Review of Sector 950 Automatic Chronograph


Model # 950/2623997045
Brand/Model:  Sector 950 Automatic Chronograph
Movement:  Swiss automatic
Material:  titanium case and bracelet
Complications:  date display, chronograph timing in one-second increments up to 12 hours
Price:  MSRP:  $995 USD (1999 price)

Plenty of photos follow the review.  Click on the pictures to enlarge.

This review is a bit different because the watch being reviewed is no longer available from the manufacturer, but several examples of this watch have shown up recently on the Internet in NOS (new old stock) condition, so if you look hard enough, you may be able to find one.  I’ve always respected Sector as a watch company, as I think they make some very nice pieces.  Their model lines seem to divide into two price points, lower-end quartz models and more expensive quartz and automatic pieces.  I’ve owned a number of Sectors from both price classes over the years and have always found them to be good quality watches with unique designs.
This Sector 950 automatic chronograph dates from the late 90s (about 1999 as far as I can tell).  Being only 40mm in diameter makes it seem somewhat small in comparison to the multitude of 42mm+ watches on the market today, but it’s refreshing to wear a smaller watch for a change, especially one that is a full function chronograph.
The 950 starts with a satin finish titanium (Ti) case in the familiar grey color that titanium is most often associated with.  The case measures 40mm without the crown or pushers; 44.5mm with the crown.  The crown screws down and seems somewhat fragile when unscrewed, it kind of reminds me of a wobbly Vostok crown, but so far no problems have been encountered with it.  The pushers look like they should screw down, with faux screwdowns ringed in red, but they don’t.
The caseback is satin finished titanium and screws down, and is emblazoned with the Sector ‘No Limits’ logo.  Lug width is 20mm and thickness is 15.5mm, which is to be expected due to the Valjoux 7750 movement.
The Sector 950 is factory rated at 300 meters of water resistance.  Since the pushers don’t screw down, I would have my doubts as to this rating, but let’s take them at their word.
The dial on the 950 is compact and a bit busy, but it works.  The dial is a great shade of metallic grey, which is one reason I wanted this watch.  I love grey dials.  Luminous arabics surround the dial, with satin silver hands featuring inset lume.  Lume quality, especially for an NOS watch, is very good.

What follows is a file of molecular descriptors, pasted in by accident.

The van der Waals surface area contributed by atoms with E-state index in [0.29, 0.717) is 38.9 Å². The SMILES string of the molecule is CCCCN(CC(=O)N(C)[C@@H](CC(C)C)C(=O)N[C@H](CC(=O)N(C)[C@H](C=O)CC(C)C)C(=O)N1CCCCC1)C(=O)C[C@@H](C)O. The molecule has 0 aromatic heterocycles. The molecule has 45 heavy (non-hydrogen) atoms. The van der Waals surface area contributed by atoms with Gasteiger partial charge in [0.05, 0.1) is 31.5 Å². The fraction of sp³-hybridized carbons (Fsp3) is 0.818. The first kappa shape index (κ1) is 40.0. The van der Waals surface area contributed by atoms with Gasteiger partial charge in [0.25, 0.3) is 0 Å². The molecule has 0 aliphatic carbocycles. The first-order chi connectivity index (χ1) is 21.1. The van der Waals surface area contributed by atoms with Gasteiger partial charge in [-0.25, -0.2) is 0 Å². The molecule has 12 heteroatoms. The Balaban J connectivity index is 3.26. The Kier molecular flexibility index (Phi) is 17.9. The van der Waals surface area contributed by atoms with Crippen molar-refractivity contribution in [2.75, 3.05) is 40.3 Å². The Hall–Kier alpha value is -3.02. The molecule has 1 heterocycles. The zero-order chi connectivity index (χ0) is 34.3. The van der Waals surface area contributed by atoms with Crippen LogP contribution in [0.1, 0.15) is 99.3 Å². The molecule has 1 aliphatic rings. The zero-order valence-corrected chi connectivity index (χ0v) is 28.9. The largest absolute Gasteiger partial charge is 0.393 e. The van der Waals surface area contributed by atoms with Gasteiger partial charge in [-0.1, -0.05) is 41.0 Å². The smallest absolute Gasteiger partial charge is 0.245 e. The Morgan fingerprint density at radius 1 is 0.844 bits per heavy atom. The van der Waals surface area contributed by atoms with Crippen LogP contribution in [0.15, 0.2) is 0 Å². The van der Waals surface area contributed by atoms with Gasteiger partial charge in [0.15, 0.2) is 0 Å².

The quickset date window is located at the three position and has a black on white date wheel.  The window has a printed silver frame which helps make it easier to read the date.  There’s also a chapter ring with minute marks in red that you can barely see on the outer edge of the dial.
The subdial at the nine position is the watch seconds hand, the subdial at the six is the chronograph hour totalizer (12 hour) and the subdial at 12 is the chrono’s minute totalizer (30 minute).  Each hand on the subdials is tipped in red for easier reading.  The chrono seconds hand is nice and big and has a long and large luminous tip.  It’s one of the largest 7750 seconds hands I’ve seen and it makes it easier to read the seconds while the chrono is in use.
There’s a bit too much lettering (small lettering at that) that partially encircles the subdials at 12 and six.  Do we really have to be told that the 950 sports a sapphire crystal?  Apparently, this was a big deal in 1999.  The Sector name is located at the three position, along with a polished silver Sector logo.
The crystal is flat and is of course, sapphire, as stated on the dial.  A 60-click unidirectional bezel with red and black markings and a lume pip at 12 complete the dial’s presentation.  The bezel has knurled sections which look pretty cool and do help in rotating the bezel.  The bezel rotates easily and doesn’t have any noticeable backlash.
As previously stated, the 950 runs with a Valjoux 7750 automatic chronograph movement.  The movement hacks and manually winds and for a watch that has never been serviced and is over 12 years old, it has tested well on the bench.  It runs about -12/24 hours and has a fine 46.5 hour power reserve.  It’s a bit hard to wind the watch because the crown is rather small, but the movement winds fine and the chrono functions all start, stop and reset crisply.  You really can’t go wrong with a 7750-based watch.
The bracelet on the 950 is fairly chunky for its diminutive 40mm case size.  Satin finish solid titanium links with knurled center links match the knurling on the bezel.  End links are solid.  The clasp is double locking and signed, with the foldover safety clasp being polished and displaying the Sector logo.  The deployant is machined and is stainless steel, not Ti like the rest of the watch.  Why this was done, I have no idea.  As is, the watch is light on the wrist.  
There’s also a stamped Ti diver extension and four microadjustment holes on the clasp.  The bracelet measures 19.5mm at the lugs and tapers to 18mm at the clasp.  Adjustment is via standard split pins.
The Sector 950 represents the kind of watch that Sector was making in the late 90s and one that still works today as a functional, good looking piece crafted in titanium.  This watch is worth seeking out as a NOS find.
Pros:  lightweight titanium construction, solid 7750 automatic chronograph movement, more traditional 40mm case size, nice large chrono seconds hand
Cons:  crown seems fragile, small crown makes winding difficult, case rather thick compared to other dimensions
Verdict:  the Sector 950, while a watch from another time (and century!), still works in today’s smartphone world.  Worth seeking out if you enjoy the NOS watch hunt.

Thanks for reading and enjoy the pictures.


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